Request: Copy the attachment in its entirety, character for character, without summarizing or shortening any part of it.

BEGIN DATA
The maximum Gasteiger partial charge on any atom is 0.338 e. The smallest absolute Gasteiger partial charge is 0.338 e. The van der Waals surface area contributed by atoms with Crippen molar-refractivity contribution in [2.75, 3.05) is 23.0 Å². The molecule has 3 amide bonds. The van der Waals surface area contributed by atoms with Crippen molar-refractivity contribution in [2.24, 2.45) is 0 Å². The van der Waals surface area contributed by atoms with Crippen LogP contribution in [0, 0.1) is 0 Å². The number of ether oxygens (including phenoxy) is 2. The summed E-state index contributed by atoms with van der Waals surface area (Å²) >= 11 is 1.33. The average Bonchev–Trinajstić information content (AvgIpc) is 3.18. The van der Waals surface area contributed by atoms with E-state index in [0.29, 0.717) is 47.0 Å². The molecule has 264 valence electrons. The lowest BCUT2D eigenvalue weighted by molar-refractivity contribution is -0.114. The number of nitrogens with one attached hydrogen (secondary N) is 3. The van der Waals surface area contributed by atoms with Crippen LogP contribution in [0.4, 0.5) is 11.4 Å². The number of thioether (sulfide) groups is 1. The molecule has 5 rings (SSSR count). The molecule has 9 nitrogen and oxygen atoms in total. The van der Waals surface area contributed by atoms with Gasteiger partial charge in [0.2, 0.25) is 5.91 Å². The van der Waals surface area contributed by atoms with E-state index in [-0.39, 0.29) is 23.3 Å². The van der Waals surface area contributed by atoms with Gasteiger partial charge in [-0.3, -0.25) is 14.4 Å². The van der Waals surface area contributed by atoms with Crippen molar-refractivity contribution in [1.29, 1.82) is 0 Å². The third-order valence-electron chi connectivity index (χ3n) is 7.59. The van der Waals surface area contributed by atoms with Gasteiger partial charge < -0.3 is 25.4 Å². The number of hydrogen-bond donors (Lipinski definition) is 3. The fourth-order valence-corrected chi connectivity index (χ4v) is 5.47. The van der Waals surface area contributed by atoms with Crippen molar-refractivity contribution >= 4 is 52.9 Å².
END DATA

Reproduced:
The maximum Gasteiger partial charge on any atom is 0.338 e. The smallest absolute Gasteiger partial charge is 0.338 e. The van der Waals surface area contributed by atoms with Crippen molar-refractivity contribution in [2.75, 3.05) is 23.0 Å². The molecule has 3 amide bonds. The van der Waals surface area contributed by atoms with Crippen molar-refractivity contribution in [2.24, 2.45) is 0 Å². The van der Waals surface area contributed by atoms with Crippen LogP contribution in [0, 0.1) is 0 Å². The number of ether oxygens (including phenoxy) is 2. The summed E-state index contributed by atoms with van der Waals surface area (Å²) >= 11 is 1.33. The average Bonchev–Trinajstić information content (AvgIpc) is 3.18. The van der Waals surface area contributed by atoms with E-state index in [0.29, 0.717) is 47.0 Å². The molecule has 264 valence electrons. The lowest BCUT2D eigenvalue weighted by molar-refractivity contribution is -0.114. The number of nitrogens with one attached hydrogen (secondary N) is 3. The van der Waals surface area contributed by atoms with Crippen LogP contribution in [0.4, 0.5) is 11.4 Å². The number of thioether (sulfide) groups is 1. The molecule has 5 rings (SSSR count). The molecule has 9 nitrogen and oxygen atoms in total. The van der Waals surface area contributed by atoms with Gasteiger partial charge in [0.2, 0.25) is 5.91 Å². The van der Waals surface area contributed by atoms with E-state index in [-0.39, 0.29) is 23.3 Å². The van der Waals surface area contributed by atoms with Gasteiger partial charge in [-0.3, -0.25) is 14.4 Å². The van der Waals surface area contributed by atoms with Crippen molar-refractivity contribution in [1.29, 1.82) is 0 Å². The third-order valence-electron chi connectivity index (χ3n) is 7.59. The van der Waals surface area contributed by atoms with Gasteiger partial charge < -0.3 is 25.4 Å². The number of hydrogen-bond donors (Lipinski definition) is 3. The fourth-order valence-corrected chi connectivity index (χ4v) is 5.47. The van der Waals surface area contributed by atoms with Crippen molar-refractivity contribution >= 4 is 52.9 Å².